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German Research Foundation - Research Scholarship: Conjectured edition of the “Millstätt Collection of Sermons”


Start date: 01.04.2006
Funded by: DFG (Deutsche Forschungsgemeinschaft)
Local project leader: Prof. Dr. Freimut Löser

Abstract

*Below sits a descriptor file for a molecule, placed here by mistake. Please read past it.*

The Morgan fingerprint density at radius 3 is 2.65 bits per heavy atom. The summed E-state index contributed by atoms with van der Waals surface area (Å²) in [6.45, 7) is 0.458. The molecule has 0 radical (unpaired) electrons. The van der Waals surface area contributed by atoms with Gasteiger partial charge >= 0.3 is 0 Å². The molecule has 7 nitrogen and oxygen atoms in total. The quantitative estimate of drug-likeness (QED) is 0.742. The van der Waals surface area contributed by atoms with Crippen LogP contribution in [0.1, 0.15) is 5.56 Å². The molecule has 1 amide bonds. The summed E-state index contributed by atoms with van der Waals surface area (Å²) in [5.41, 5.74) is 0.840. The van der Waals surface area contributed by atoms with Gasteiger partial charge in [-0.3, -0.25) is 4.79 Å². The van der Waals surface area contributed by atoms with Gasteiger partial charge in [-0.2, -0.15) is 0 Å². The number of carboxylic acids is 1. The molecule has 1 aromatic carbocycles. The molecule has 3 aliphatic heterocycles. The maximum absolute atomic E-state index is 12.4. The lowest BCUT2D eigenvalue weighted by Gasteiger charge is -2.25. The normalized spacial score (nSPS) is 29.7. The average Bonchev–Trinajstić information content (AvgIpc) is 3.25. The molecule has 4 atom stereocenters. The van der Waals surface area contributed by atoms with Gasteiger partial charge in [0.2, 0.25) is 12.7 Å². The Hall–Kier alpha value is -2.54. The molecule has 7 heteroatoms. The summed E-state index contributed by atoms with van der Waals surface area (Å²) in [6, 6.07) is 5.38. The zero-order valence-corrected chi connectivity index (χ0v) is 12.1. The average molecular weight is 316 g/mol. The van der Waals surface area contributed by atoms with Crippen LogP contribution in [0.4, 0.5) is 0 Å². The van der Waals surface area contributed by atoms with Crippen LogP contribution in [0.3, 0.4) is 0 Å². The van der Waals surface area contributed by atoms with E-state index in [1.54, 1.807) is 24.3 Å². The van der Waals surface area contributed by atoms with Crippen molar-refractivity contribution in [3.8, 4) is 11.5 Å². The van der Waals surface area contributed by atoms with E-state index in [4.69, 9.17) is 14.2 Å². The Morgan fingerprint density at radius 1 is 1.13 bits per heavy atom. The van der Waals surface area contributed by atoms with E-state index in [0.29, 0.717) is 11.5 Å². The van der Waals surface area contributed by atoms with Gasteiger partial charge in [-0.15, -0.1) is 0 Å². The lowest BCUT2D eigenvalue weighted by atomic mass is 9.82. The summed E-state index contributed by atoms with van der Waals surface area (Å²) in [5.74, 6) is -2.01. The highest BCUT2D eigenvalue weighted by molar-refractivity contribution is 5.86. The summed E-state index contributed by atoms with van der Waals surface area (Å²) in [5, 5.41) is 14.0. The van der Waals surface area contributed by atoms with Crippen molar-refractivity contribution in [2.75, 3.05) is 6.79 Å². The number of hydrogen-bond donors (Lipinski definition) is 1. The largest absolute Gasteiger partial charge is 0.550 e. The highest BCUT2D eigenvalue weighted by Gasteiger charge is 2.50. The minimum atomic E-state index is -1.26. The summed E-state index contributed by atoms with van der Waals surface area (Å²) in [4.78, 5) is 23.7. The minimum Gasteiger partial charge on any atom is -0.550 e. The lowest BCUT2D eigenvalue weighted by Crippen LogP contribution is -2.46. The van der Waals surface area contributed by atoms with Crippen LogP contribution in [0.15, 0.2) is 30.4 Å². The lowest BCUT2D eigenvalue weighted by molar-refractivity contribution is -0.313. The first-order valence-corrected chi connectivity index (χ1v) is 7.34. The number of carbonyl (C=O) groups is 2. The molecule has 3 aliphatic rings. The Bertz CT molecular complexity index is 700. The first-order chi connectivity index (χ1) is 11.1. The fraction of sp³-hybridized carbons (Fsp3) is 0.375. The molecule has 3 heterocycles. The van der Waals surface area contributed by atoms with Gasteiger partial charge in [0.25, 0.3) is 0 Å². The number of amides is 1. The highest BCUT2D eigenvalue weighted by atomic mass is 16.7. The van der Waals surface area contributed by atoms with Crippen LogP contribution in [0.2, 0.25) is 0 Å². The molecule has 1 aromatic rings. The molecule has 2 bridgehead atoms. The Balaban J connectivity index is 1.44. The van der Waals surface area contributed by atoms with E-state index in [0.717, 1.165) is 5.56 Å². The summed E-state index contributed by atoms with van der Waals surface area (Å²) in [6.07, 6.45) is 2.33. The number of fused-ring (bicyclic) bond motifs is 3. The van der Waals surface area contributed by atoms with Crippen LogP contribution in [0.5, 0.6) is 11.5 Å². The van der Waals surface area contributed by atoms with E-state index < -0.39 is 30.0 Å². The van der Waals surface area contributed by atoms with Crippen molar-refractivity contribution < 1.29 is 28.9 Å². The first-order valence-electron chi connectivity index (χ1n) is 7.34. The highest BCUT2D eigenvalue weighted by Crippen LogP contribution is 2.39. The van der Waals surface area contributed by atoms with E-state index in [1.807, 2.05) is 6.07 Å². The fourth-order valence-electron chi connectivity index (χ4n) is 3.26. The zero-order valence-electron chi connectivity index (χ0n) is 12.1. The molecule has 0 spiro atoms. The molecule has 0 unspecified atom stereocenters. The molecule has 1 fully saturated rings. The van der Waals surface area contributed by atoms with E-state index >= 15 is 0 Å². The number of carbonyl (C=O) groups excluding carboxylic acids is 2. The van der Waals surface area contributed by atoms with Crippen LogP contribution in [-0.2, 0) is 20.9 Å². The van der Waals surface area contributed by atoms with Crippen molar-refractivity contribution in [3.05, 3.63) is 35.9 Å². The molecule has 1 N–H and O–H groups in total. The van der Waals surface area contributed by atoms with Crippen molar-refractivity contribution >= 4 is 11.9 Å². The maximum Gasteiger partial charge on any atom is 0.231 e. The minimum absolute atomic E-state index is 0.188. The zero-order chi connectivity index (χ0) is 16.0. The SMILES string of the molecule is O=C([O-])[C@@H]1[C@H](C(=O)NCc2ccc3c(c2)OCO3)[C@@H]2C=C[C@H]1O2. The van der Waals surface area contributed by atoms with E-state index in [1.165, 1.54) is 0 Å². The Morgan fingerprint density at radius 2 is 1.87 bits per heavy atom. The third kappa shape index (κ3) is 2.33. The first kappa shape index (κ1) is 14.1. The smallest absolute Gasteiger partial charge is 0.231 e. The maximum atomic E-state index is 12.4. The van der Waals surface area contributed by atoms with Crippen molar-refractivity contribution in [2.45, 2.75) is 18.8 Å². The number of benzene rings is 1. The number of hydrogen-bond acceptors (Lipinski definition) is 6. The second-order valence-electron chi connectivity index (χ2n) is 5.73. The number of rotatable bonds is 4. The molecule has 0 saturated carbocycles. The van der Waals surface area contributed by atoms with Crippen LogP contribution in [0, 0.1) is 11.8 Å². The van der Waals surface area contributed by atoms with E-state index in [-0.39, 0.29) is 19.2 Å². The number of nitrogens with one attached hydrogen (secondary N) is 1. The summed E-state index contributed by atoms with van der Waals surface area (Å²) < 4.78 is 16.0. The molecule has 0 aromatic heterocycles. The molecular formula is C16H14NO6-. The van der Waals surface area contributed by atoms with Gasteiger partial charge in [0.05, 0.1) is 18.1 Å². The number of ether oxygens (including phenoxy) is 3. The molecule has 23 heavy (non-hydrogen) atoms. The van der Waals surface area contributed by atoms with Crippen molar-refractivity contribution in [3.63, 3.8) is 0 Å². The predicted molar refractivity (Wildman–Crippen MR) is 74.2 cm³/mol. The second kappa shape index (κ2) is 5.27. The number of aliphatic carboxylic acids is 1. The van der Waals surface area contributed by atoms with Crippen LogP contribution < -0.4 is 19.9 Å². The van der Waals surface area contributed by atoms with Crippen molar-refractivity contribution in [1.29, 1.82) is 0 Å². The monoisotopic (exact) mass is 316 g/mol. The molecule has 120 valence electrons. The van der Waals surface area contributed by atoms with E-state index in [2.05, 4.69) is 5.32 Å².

The Millstätt Collection of Sermons is one of the last significant and mainly unedited prose texts in Middle High German from the period around 1200. It has been passed down in one handwriting only (around 1200). A complete edition of this unique monument of early German prose has been prevented so far due to changing ownership and the consequences of war. (We have at our disposal 20, respectively 4 prints of 19th century sermons from this collection.) The Millstätt Collection of Sermons containing 66 sermons is the only unedited collection of a whole of 8 large collections of early German sermons which in view of quantitative and qualitative aspects represents a unique corpus of catechist and adhortative text documents in Europe, written in the people’s language from the period around the year 1200. The texts of these early German sermons are sample sermons for use by ministers originating between the years 1170 and 1230 and do not fall under the sermons of the Mendicant Order. As it is documented by numerous passages within the early German sermons as well as by individual handwritings, the target group of early German sermons were readers who were interested in the literature of around the year 1200. Thus, there exists a certain degree of overlapping between the potential recipients of courtly literature and those of early German sermons. The sermons possess a central value with regard to the theological horizon of laymen nobility which has been underestimated as yet. Since the Millstätt sermons contain standard information with respect to catechism and liturgy in sermons for any occasion, the edition of this last unedited text of around the year 1200 represents an urgent research desideratum. The Millstätt sermons have a great significance for understanding the theological knowledge horizon of laymen around the year 1200.